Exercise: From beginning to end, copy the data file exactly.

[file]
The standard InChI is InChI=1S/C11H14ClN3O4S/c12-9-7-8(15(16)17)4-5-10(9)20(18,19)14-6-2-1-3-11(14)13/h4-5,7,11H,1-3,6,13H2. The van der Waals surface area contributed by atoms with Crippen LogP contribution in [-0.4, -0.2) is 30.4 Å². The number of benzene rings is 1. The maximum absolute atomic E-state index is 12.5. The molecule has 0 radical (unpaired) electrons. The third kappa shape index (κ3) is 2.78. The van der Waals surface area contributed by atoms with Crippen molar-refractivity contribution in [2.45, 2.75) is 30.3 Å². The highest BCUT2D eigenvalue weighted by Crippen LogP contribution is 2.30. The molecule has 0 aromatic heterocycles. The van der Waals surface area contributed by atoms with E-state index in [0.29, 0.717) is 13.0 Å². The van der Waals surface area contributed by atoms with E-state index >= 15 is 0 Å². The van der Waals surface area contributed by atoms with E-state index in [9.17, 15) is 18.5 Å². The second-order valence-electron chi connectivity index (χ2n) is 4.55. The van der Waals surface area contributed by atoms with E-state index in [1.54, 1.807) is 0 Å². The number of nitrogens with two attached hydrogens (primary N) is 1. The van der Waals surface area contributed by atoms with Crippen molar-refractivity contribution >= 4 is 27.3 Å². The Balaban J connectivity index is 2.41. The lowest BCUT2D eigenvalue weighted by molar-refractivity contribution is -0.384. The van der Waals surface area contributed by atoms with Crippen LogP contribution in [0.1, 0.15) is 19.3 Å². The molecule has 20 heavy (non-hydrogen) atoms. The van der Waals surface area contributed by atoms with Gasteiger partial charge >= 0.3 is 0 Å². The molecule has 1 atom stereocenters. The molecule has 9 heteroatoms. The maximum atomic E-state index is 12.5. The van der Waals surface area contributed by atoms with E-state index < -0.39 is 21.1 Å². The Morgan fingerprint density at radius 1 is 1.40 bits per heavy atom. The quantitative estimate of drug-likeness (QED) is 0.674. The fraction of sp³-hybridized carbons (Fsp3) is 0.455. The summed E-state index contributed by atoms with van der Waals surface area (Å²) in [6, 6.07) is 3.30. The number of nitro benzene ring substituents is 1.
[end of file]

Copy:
The standard InChI is InChI=1S/C11H14ClN3O4S/c12-9-7-8(15(16)17)4-5-10(9)20(18,19)14-6-2-1-3-11(14)13/h4-5,7,11H,1-3,6,13H2. The van der Waals surface area contributed by atoms with Crippen LogP contribution in [-0.4, -0.2) is 30.4 Å². The number of benzene rings is 1. The maximum absolute atomic E-state index is 12.5. The molecule has 0 radical (unpaired) electrons. The third kappa shape index (κ3) is 2.78. The van der Waals surface area contributed by atoms with Crippen molar-refractivity contribution in [2.45, 2.75) is 30.3 Å². The highest BCUT2D eigenvalue weighted by Crippen LogP contribution is 2.30. The molecule has 0 aromatic heterocycles. The van der Waals surface area contributed by atoms with E-state index in [0.29, 0.717) is 13.0 Å². The van der Waals surface area contributed by atoms with E-state index >= 15 is 0 Å². The van der Waals surface area contributed by atoms with E-state index in [9.17, 15) is 18.5 Å². The second-order valence-electron chi connectivity index (χ2n) is 4.55. The van der Waals surface area contributed by atoms with E-state index in [1.54, 1.807) is 0 Å². The number of nitrogens with two attached hydrogens (primary N) is 1. The van der Waals surface area contributed by atoms with Crippen molar-refractivity contribution >= 4 is 27.3 Å². The Balaban J connectivity index is 2.41. The lowest BCUT2D eigenvalue weighted by molar-refractivity contribution is -0.384. The van der Waals surface area contributed by atoms with Crippen LogP contribution in [0.1, 0.15) is 19.3 Å². The molecule has 20 heavy (non-hydrogen) atoms. The van der Waals surface area contributed by atoms with Gasteiger partial charge >= 0.3 is 0 Å². The molecule has 1 atom stereocenters. The molecule has 9 heteroatoms. The maximum atomic E-state index is 12.5. The van der Waals surface area contributed by atoms with E-state index < -0.39 is 21.1 Å². The Morgan fingerprint density at radius 1 is 1.40 bits per heavy atom. The quantitative estimate of drug-likeness (QED) is 0.674. The fraction of sp³-hybridized carbons (Fsp3) is 0.455. The summed E-state index contributed by atoms with van der Waals surface area (Å²) in [6, 6.07) is 3.30. The number of nitro benzene ring substituents is 1.